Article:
|UPDATE - More than a month after the Freedom Industries chemical spill, none of the seven officials testifying at a congressional hearing in Charleston Monday could say whether the area's water supply is safe, according to the Charleston Daily Mail, confirming statements made by Sen. Jay Rockefeller earlier.|
Media outlets report, "It's the four-letter word it seems nobody wants to utter out loud, or with any conviction: S-A-F-E.
ORIGINAL STORY -
Questions about water safety still lurk.
Water woes for 300,000 customers continues, following a toxic spill of chemicals in the Elk River and distributed to customers.
At Clay County's H. E. White Elementary School remains under a 'do not use' order, reportedly because the Queen Shoals PSD has not flushed their system.
Last week, several other schools experienced problems after the flushing and state officials gave the go ahead to use the water, the schools complaining of the well-known licorice odor linked to the spill with adults and students claiming health-related problems.
Meanwhile, WV Water customers are upset over being billed for the toxic water, with a $10 credit for flushing.
Issues have been raised over state politicians links to extractive industries, and the denial of public interest groups in dealing with the disaster, in addition to the state's long history of not pursuing criminal charges against corporate interests.
Sen Jay Rockefeller, in a press release, says he doesn't think the water is safe for drinking.
Rockefeller took issue with the U.S. Centers for Disease Control saying the water was "appropriate" for use, rather than "safe," or Gov. Earl Ray Tomblin's statements indicating a judgment call on the consumers part.
"What does that mean? It means nothing. It means absolutely nothing," he said. "It means, 'It's up to you,' he said.
WASHINGTON, D.C. (Elizabeth Noreika, Heath Harrison) - U.S. Sen. Jay Rockefeller, D-W.Va., said the water crisis affecting West Virginia is just another example of industry putting profit over people.
Rockefeller sat down with Eyewitness News for an interview Thursday at his Washington office.
Rockefeller said he doesn't think the water in the counties affected is safe to drink.
"No, I don't," he said. "And even if some expert group told me it was safe, I don't think I'd believe it."
Rockefeller said he may sound cynical, but he adds, that comes after 50 years of public service and seeing the way corporations operate.
"They can say it's not hazardous or this or that, but it doesn't mean anything," he said.
Rockefeller said water is vital to West Virginians.
"If people can't drink the water, they can't live," he said. "Everything else in the economic, social and personal life of West Virginia just disappears if you can't drink water."
The uncertainty surrounding the safety of the water for 300,000 West Virginians is what Rockefeller describes as a "hellish" way to live and said already people are planning to move out of the area.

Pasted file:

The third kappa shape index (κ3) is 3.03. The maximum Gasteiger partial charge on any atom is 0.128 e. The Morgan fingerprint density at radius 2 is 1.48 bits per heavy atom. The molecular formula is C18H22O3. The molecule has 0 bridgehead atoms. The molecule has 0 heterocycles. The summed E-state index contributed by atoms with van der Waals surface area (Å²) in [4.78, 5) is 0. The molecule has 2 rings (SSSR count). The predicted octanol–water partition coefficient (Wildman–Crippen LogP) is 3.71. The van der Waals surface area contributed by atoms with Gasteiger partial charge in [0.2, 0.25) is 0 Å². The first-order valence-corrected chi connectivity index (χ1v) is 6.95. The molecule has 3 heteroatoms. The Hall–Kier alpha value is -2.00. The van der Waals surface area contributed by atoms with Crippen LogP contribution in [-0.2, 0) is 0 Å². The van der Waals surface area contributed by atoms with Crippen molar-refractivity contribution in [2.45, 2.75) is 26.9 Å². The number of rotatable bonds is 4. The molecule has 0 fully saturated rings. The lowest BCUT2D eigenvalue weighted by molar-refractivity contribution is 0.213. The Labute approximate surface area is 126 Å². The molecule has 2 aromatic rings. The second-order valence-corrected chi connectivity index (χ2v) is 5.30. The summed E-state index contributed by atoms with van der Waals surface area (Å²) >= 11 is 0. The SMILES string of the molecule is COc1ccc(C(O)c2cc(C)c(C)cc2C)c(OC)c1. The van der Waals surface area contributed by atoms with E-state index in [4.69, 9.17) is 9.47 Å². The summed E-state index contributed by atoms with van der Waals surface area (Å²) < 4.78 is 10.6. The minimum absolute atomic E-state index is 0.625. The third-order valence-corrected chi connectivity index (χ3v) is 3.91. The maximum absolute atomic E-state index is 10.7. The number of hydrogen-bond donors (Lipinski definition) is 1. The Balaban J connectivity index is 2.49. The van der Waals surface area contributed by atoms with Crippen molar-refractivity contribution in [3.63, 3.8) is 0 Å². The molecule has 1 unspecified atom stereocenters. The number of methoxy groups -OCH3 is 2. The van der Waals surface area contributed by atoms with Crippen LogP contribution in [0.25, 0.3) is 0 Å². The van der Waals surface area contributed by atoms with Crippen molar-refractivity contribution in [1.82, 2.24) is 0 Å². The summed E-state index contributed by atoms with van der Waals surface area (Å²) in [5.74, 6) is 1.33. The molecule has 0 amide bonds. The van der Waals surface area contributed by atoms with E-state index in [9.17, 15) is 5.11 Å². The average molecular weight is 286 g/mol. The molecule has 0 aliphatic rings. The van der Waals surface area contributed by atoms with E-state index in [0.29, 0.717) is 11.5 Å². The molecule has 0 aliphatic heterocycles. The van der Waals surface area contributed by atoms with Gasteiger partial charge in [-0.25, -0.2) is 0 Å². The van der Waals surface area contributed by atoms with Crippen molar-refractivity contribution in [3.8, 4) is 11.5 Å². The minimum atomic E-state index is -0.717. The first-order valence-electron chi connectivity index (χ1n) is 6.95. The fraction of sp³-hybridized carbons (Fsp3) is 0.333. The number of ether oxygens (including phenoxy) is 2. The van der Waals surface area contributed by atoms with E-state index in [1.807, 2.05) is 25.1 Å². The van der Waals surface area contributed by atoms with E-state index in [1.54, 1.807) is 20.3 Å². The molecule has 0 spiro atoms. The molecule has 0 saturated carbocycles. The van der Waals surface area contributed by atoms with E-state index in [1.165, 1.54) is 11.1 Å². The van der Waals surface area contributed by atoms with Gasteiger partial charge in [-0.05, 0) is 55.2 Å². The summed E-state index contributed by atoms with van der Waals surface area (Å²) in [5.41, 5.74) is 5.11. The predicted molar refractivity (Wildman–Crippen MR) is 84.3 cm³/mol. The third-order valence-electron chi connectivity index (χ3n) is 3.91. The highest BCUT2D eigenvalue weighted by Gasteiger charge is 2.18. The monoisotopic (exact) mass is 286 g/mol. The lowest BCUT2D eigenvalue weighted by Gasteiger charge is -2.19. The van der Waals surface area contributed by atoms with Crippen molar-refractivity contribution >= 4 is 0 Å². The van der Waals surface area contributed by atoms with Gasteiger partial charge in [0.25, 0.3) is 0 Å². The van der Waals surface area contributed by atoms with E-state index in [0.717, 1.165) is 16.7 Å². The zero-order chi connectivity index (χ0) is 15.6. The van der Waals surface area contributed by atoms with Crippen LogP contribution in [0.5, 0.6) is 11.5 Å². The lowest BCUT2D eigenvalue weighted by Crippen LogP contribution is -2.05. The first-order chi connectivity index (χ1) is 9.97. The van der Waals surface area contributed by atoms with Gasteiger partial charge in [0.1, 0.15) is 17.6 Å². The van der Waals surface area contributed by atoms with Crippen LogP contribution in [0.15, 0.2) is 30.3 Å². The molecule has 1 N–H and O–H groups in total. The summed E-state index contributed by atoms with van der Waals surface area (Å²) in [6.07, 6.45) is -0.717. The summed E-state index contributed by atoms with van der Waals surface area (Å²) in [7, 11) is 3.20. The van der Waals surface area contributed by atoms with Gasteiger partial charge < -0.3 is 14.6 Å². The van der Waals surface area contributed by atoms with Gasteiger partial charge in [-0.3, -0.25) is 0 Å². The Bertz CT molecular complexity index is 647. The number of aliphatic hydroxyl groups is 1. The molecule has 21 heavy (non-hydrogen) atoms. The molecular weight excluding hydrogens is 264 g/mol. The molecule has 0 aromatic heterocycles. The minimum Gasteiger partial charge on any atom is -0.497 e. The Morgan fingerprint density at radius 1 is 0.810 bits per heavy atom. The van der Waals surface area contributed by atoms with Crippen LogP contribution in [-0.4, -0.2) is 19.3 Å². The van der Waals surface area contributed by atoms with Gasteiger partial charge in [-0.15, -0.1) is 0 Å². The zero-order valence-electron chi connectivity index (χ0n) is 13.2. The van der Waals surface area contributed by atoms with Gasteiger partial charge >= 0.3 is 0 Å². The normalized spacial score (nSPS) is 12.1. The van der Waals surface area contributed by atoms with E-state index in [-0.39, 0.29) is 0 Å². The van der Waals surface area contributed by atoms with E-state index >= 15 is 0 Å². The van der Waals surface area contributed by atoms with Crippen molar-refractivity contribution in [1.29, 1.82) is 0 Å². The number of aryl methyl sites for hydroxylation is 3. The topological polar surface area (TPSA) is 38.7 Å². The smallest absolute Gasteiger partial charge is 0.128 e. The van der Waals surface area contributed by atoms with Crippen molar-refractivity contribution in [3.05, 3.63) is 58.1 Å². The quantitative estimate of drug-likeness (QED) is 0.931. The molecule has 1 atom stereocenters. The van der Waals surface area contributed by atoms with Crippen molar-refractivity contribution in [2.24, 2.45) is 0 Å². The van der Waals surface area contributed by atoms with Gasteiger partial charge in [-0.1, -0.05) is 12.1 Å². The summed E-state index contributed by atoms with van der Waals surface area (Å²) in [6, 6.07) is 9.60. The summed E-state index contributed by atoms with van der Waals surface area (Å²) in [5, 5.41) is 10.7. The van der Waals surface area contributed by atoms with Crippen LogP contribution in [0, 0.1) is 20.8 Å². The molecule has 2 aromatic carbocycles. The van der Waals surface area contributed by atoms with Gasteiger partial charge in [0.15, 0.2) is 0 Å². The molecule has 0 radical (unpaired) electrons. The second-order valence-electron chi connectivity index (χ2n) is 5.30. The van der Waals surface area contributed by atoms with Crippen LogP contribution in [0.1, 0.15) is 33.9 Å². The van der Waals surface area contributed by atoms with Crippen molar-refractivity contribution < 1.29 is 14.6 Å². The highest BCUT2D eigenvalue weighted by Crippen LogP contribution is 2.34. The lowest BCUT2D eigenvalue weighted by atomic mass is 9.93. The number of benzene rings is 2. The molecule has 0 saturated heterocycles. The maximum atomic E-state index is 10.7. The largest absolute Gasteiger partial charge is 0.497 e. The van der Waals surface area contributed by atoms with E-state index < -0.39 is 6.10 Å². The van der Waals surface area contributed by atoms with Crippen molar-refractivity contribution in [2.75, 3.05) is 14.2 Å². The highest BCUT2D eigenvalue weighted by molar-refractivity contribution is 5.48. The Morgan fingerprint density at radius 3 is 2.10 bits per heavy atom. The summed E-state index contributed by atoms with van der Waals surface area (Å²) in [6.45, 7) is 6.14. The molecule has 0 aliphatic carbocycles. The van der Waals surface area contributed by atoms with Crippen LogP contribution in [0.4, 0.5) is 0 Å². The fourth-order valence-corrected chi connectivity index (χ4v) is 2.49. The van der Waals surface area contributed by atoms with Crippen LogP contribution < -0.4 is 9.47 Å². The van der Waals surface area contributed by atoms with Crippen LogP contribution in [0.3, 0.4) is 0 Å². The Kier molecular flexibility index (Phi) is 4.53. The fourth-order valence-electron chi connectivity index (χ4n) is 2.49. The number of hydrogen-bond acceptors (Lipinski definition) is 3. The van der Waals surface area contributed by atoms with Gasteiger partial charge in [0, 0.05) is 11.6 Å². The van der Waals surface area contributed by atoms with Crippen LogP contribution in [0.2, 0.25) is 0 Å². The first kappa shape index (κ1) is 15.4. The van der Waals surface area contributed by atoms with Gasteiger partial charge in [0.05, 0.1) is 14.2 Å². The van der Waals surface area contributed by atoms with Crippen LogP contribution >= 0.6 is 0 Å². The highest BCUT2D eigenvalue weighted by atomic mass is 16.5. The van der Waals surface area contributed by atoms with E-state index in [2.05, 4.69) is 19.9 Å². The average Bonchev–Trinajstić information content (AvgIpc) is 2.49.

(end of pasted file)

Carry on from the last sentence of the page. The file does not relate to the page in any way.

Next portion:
"I know there are people in West Virginia who have told my office or me that they're thinking of leaving," he said. "They're mostly people with very young babies. They look to a future of this kind of lack of regulatory control and discipline, and they say 'Where I live is less important than my children grow up healthy.' "
Rockefeller said the lack of oversight of sites like Freedom industries is a result of corporate influence on the political process.
"It just gets into the degree of control that corporations have over people," he said. "They dominate in West Virginia's life. Governors get elected - and I was a governor once - and they appoint people to regulatory jobs who helped them in campaigns. What does that tell you?"
He said he found the fact that tanks at Freedom had not been inspected since 1991 to be "absolutely astounding."
"It may not be a criminal act, but it ought to be," he said. "In this case, on the part of the state or federal government, and certainly on the part of the company."
He said people deserve answers from agencies working on the issue, whose budgets have been cut.
"They ought be able to take a critical mass and break it down into an answer: Yes, drink; No, don't,' " Rockefeller said. "It shouldn't be that hard."
The U.S. Chemical Safety Board is still actively investigating the site, after arriving in West Virginia at Rockefeller's request. Board Chairman and Chief Executive Rafael Moure-Eraso gave an update in an interview on Thursday.
"We are interviewing all the workers to track down how and when this happened, and government officials and people at the water company, to find out how they do their work and how it relates to the presence of chemicals in the neighborhood," he said.
Moure-Eraso is also quick to point out that there should be absolutely no traces of MCHM in potable water.
"There should be no MCHM in drinking water….period," he said. "There is no safe level."
Rockefeller is currently pressing for legislation that could prevent future incidents like the one in the Elk River from ever happening again, but, for now, he warns to be cautious when trusting what you are being told about the water you drink.
Rockefeller took issue with the U.S. Centers for Disease Control saying the water was "appropriate" for use, rather than "safe."
"What does that mean? It means nothing. It means absolutely nothing," he said. "It means, 'It's up to you.' If I were told it was 'appropriate,' I just wouldn't drink.
See TOXIC SPILL REPORT TAPE RELEASED: Freedom Industries Downplays Crisis, Hours After Spill
CITIZEN GROUPS EXCLUDED FROM TOMBLIN'S PUSH OVER NEW ENVIRONMENTAL REGULATIONS - "Stakeholders" Are Industry Reps
UPDATE: WATER, WATER EVERYWHERE AND NOT A DROP TO DRINK - Chemical Spill Affecting 300,000, Secret Disasters